Fighting Continues in South Yemen; Cease-Fire Talks Reported
Jan. 16, 1986
SAN'A, North Yemen (AP) _ Troops and armed tribal warriors loyal to rival factions of South Yemen's Marxist government battled throughout the country Thursday according to radio and diplomatic reports, and one source said the nation seemed headed toward full-fledged civil war.
The warring groups agreed to meet in the Soviet Embassy in South Yemen's capital, Aden, to negotiate a cease-fire, but the outcome of the talks was not known, according to sources based in North Yemen who spoke on condition of anonymity.
"The two sides are using tanks, artillery and jets in what appears to be escalating into a full-scale civil war," said one diplomatic source in San'a who is in close contact with South Yemeni developments.
The Soviet Union has a heavy stake in South Yemen, its closest ally on the Arabian Peninsula. The Soviets maintain important naval bases in the impoverished country and can station up to 18,000 troops there under a friendship and cooperation treaty signed in 1979.
Diplomatic sources here said they had no indication whether the Soviets were actively involved in the fighting on either side.
The sources said hardline Marxists who tried to topple President Ali Nasser Mohammed in a coup Monday rushed to Aden to join the fighting and prevent the complete defeat of their forces. The rebels apparently oppose the president's reported desire to improve relations with pro-Western Arab countries like Saudi Arabia and Oman and liberalize the economy.
One Western diplomat in North Yemen reached by telephone from Bahrain, said "the rebels appear to have been reinforced, the army, navy and air force in addition to militia units were possibly split and reversing allegiances."
While the navy appeared to remain loyal to Mohammed, the army and the air force split, so that both factions have use of tanks and planes, other sources said.
Thundering blasts were heard and palls of black smoke were sighted at the Aden port and near the international airport, said the diplomat, who spoke on condition of anonymity.
The sources also said that the fighting has spread from Aden to all of South Yemen's six provinces. Two men who reportedly led the coup attempt, former President Abdul Fattah Ismail and Presidium Vice Chairman Ali Antar, have strong tribal support.
Fighting has been reported in Lahaj, just outside Aden in the desert lowland, and in the rugged volcanic mountain regions of Dhali near the North Yemen border.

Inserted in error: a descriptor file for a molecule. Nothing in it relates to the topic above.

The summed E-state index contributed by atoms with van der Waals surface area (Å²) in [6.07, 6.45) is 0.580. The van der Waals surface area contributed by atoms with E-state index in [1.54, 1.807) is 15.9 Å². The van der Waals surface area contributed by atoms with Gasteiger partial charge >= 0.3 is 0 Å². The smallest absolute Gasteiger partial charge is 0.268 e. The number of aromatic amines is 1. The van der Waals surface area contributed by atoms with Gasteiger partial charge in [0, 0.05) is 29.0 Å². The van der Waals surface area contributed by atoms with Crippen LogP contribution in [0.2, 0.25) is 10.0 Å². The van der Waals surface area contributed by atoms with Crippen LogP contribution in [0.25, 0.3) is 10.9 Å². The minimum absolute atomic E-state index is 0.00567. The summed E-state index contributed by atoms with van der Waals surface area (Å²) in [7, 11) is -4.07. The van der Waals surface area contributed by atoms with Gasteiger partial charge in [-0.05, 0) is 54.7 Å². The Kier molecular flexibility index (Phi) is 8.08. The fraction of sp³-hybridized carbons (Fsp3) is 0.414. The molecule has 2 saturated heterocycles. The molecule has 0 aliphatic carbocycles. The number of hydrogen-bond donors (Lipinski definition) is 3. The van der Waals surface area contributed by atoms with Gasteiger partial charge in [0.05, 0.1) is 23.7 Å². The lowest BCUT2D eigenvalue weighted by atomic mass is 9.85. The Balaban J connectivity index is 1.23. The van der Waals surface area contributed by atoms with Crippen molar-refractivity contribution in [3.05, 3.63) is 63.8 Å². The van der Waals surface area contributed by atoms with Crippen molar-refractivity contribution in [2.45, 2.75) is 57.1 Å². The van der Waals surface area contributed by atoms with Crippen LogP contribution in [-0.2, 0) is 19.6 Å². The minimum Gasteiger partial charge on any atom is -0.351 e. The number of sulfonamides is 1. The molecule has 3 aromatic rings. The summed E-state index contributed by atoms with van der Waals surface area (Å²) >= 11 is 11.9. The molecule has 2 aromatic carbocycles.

Heavily armed tribesmen live in the mountain regions. The confusion of tribal affiliations and allegiances could make a return to peace difficult once fighting begins in the provinces, said one Arab source in North Yemen who is familiar with the customs and habits of the tribes.
Maritime shipping sources in the Persian Gulf states of Bahrain and Dubai, claiming to be in constant wireless contact with Aden, reported a marked escalation in fighting Thursday. They said tribal warriors and army columns were marching on the capital from eastern and northern regions, but it was unclear which side they supported.
Reports on the week's fighting have often been contradictory, confused and impossible to independently confirm.
"The situation in Aden remains ambiguous," said one diplomat in North Yemen. "It is difficult to say with any degree of certaintly who is winning or who is losing. But what is certain is the tribes are up in arms in at least two regions outside Aden in support of the rebels."
State-run Aden radio has been off the air since shortly after it announced Monday that Mohammed escaped an assassination attempt."
It also said that four conspirators were executed for masterminding the coup attempt, including former President Abdul-Fattah Ismail, and Ali Antar, vice chairman of the Presidium.
A rebel radio station operating in the Lahaj region north of Aden had claimed that Ismail was alive.
There was no independent confirmation of reports that Mohammed appeared on television Wednesday to appeal for calm. Earlier reports said the president had been seriously injured, and there were rumors he had died.
In Moscow, the official news agency, Tass, said three South Yemeni officials - Prime MInister Heidar Abu Bakr al-Attas, Foreign Minister Abdul Aziz Abdo al-Dali and Trade Minister Ahmed Ubayd al-Fadli - arrived in Moscow.
No reasons were given for the visit and the brief announcement gave no indication how long the officials would stay in Moscow.
The Abu Dhabi newspaper Al-Ittihad quoted Soviet Deputy Defense Minister Gen. Vladimir Govorov as saying his country was not involved in the fighting. Govorov, who was visiting Kuwait, told the paper that "the policy of the U.S.S.R. is based on non-intervention in the internal affairs of other countries.
In Abu Dhabi, one of the Persian Gulf states comprising the United Arab Emirates, the Interior Ministry said a blast rocked an office buiding Thursday, shattering windows of a tourist bureau that represent the Syrian and South Yemeni airlines. There was no immediate information on whether the blast was linked to the fighting.